BT has revealed the latest tranche of telephone exchanges in the UK that will be fibre enabled
BT Openreach has named another 178 telephone exchanges that will be added to its national Infinity fibre rollout.
According to BT the majority of those exchanges will be fibre enabled in 2012, and will cover more than 1.8 million homes and businesses in the UK. 128 telephone exchanges will be upgraded in England, 16 in Wales and 34 in Scotland.
There are roughly 5,000 telephone exhanges in the UK.
The carrier said that once these 178 exchanges have been upgraded to fibre, coupled with the telephone exchanges already upgraded, Openreach will have completed around 80 percent of its commercial fibre footprint.
“We continue to make tremendous strides with our fibre programme,” Olivia Garfield, CEO of Openreach, said. “Super-fast broadband is already within reach of more than six million premises today and we are on track to pass 10 million premises next year.
“Our ambitions do not stop there. We will make fibre available to two thirds of UK premises by the end of 2014 and we want to go even further,” she added. “It is important that as many premises as possible have access to fibre and so we will bid for the BDUK [Broadband Delivery UK] funds that are available. Our experience in deploying fibre networks at scale and the fact that our open, wholesale network allows competition to thrive in an area makes Openreach an ideal partner for these local/regional broadband initiatives.”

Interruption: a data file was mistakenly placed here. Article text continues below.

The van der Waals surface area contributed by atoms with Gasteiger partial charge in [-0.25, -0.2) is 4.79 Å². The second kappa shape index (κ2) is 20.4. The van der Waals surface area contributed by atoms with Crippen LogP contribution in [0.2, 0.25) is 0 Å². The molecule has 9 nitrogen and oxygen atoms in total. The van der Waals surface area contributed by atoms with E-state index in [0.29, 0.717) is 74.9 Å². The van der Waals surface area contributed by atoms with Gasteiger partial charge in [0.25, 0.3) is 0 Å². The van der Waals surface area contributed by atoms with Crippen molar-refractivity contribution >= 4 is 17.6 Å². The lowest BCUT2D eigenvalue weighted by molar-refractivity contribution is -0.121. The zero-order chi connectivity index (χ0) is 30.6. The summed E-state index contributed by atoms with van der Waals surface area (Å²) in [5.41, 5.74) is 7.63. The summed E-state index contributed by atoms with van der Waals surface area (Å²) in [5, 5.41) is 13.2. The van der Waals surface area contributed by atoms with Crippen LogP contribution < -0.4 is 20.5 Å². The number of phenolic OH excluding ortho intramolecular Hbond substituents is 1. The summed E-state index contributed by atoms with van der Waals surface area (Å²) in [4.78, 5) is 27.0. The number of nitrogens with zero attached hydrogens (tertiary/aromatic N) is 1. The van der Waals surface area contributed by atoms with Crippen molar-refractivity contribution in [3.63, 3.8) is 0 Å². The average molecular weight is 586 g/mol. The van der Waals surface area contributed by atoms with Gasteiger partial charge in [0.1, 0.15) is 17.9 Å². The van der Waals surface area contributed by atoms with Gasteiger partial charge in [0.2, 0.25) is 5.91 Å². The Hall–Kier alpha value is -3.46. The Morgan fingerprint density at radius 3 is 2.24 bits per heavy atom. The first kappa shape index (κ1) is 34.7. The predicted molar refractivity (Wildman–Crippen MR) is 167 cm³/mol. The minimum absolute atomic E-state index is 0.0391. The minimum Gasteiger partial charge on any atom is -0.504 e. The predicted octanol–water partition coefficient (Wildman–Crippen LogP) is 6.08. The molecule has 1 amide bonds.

This last comment is a pure sales pitch by BT, as it jockeys to gain the bulk of the BDUK funding against the likes of Virgin Media, Cable & Wireless, and even Fujitsu.
BT believes that this extra funding means that the UK fibre connections can be stretched from just reaching 65 percent of the UK, to more than 90 percent, though there are serious question marks over whether this can be realistically achieved.
Under existing BDUK guidelines, local authorities are placed in charge of leading broadband roll-out in their area, as well as drawing up a local delivery plan, and then, most importantly, matching the government’s investment with local, European, or private funding.
Many are wondering where this extra local funding is going to come from in these straitened times. In November, Geo UK became so disillusioned with the whole BDUK process that it withdrew completely from bidding.
Broadband Slow Lane
Meanwhile BT’s boss personally told Prime Minister David Cameron last week that the fibre deployment would take at least another five to six years in the UK.
To be fair to BT, it is throwing its weight behind the fibre deployment, with the hiring of an additional 800 engineers and its multi-billion fibre investment – unlike the Government. eWEEK Europe has seen at first hand how labour intensive a fibre deployment can be.
A point highlighted recently by the campaign group the Countryside Alliance, after it found an “underwhelming” amount of progress rolling out superfast broadband in rural areas.
However, until the Government actually commits more funding to the rollout, this goal is looking increasingly unrealistic.